McCain Foodservice recently launched the What’s Hot report to help operators stand out in an ultra-competitive market where identifying opportunities and staying ahead of trends can make the difference between success and failure.
Jo Simmons, McCain Foods senior brand manager, said: “As new trends come and go, changes to what consumers eat, where they eat, and how they eat take place. Operators take influence from fresh new cuisines, bold new flavours make it on to menus, and new dining options emerge. Technology also has a big influence.
“With so many changes happening it can be hard to pick out the opportunities that will work for your business, and those that will make headlines and then disappear, so we’ve rounded up a few of the key ones that we believe can help caterers stay hot and ahead of the competition in the next year.”
The slight downturn in the economy means consumers are scrutinising their spending more closely than ever. That doesn’t necessarily mean they want the cheapest option, but they do want hearty portions, great value food and excellent standards of service.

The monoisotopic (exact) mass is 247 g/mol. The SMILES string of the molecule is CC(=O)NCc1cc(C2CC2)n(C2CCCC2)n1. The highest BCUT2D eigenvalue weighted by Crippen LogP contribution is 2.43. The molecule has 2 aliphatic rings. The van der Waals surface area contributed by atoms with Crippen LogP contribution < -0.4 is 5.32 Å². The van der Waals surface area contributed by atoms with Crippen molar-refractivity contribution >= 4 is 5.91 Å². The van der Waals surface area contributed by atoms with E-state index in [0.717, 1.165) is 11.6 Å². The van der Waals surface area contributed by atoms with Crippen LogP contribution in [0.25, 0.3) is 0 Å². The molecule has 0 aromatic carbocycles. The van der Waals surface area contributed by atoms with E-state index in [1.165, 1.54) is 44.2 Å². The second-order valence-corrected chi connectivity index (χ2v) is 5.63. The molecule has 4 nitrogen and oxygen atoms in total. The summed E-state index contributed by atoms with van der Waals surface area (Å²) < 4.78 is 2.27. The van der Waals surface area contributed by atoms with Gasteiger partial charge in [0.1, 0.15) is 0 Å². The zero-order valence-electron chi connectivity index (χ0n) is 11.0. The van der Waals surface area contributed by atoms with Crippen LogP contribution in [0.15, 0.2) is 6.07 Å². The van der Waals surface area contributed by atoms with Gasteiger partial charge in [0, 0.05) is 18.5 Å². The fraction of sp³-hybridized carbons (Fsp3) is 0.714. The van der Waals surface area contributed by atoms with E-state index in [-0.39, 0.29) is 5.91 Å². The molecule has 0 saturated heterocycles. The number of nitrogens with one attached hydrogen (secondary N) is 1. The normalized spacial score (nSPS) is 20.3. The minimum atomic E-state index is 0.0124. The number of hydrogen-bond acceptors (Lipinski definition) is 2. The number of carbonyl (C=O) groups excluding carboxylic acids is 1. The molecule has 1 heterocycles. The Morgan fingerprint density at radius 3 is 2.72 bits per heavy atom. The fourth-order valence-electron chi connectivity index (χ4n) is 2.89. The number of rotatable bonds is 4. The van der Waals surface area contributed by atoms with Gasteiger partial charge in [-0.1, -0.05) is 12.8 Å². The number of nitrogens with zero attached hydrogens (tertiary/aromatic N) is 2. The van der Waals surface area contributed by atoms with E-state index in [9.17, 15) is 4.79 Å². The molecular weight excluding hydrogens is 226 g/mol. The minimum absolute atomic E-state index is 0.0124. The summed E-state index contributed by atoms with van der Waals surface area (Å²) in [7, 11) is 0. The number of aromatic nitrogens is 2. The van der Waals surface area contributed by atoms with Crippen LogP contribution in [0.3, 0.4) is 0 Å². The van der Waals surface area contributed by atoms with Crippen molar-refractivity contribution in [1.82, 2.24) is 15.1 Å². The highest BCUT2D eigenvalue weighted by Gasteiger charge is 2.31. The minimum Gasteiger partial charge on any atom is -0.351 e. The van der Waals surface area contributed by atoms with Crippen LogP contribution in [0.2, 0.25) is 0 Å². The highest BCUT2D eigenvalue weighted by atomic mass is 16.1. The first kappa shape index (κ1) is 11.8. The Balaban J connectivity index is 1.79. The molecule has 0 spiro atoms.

A 6% rise in quick-service lunch visits shows convenience is a central part of customers’ decision-making, with rushed millennials leading hectic lives and preferring to grab high-quality hot bites while on the go. The popularity of meals like topped fries that can be eaten in the hand or on the go, or shared with friends, can be seen as a response to this trend.
When consumers are dining in they’re increasingly viewing eating as an opportunity to socialise, catch up and take a break from the business of modern life. To provide for this, venues are offering food that’s easy to share, such as topped fries, communal seating, or taking a casual ‘pay first, leave whenever’ approach to service that creates a more casual environment. Cashless and waiter-less payment systems are helping operators to meet these needs.
Meals that look as good as they taste
Social media savvy diners not only want food to taste good, they want it to look photogenic so they can take and share pictures with apps such as Instagram. In response to this, foods that look and taste great are making a big impact on menus. Think colourful roots, squashes and vegetables, alongside vibrantly-coloured ingredients like bright yellow turmeric, dark red sumac and the now ubiquitous avocado.
Other key trends include Indulgence, Foodie culture, Provenance and sustainability, Healthy eating, and Technology.